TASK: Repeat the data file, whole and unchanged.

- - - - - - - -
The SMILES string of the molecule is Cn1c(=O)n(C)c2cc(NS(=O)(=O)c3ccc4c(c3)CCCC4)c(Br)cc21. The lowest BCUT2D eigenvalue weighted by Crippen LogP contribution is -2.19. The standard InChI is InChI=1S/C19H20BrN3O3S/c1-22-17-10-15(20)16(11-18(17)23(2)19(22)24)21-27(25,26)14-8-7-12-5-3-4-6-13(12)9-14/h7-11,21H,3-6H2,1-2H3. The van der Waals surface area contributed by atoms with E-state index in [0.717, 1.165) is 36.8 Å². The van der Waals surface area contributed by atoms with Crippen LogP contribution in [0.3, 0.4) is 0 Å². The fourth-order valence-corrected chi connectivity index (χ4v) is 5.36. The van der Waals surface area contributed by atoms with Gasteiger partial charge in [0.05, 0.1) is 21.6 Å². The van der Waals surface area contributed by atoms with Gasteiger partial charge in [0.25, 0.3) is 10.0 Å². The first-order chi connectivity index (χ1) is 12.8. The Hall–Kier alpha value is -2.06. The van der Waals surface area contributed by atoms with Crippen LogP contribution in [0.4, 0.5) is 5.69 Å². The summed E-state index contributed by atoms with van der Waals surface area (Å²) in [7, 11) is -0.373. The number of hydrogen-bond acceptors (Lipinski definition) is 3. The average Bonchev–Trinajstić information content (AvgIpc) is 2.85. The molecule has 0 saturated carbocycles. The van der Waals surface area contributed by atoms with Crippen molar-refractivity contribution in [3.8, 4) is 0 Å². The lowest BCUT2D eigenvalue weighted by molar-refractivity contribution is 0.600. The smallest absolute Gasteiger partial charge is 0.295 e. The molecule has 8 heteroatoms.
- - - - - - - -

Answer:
The SMILES string of the molecule is Cn1c(=O)n(C)c2cc(NS(=O)(=O)c3ccc4c(c3)CCCC4)c(Br)cc21. The lowest BCUT2D eigenvalue weighted by Crippen LogP contribution is -2.19. The standard InChI is InChI=1S/C19H20BrN3O3S/c1-22-17-10-15(20)16(11-18(17)23(2)19(22)24)21-27(25,26)14-8-7-12-5-3-4-6-13(12)9-14/h7-11,21H,3-6H2,1-2H3. The van der Waals surface area contributed by atoms with E-state index in [0.717, 1.165) is 36.8 Å². The van der Waals surface area contributed by atoms with Crippen LogP contribution in [0.3, 0.4) is 0 Å². The fourth-order valence-corrected chi connectivity index (χ4v) is 5.36. The van der Waals surface area contributed by atoms with Gasteiger partial charge in [0.05, 0.1) is 21.6 Å². The van der Waals surface area contributed by atoms with Gasteiger partial charge in [0.25, 0.3) is 10.0 Å². The first-order chi connectivity index (χ1) is 12.8. The Hall–Kier alpha value is -2.06. The van der Waals surface area contributed by atoms with Crippen LogP contribution in [0.4, 0.5) is 5.69 Å². The summed E-state index contributed by atoms with van der Waals surface area (Å²) in [7, 11) is -0.373. The number of hydrogen-bond acceptors (Lipinski definition) is 3. The average Bonchev–Trinajstić information content (AvgIpc) is 2.85. The molecule has 0 saturated carbocycles. The van der Waals surface area contributed by atoms with Crippen molar-refractivity contribution in [3.8, 4) is 0 Å². The lowest BCUT2D eigenvalue weighted by molar-refractivity contribution is 0.600. The smallest absolute Gasteiger partial charge is 0.295 e. The molecule has 8 heteroatoms.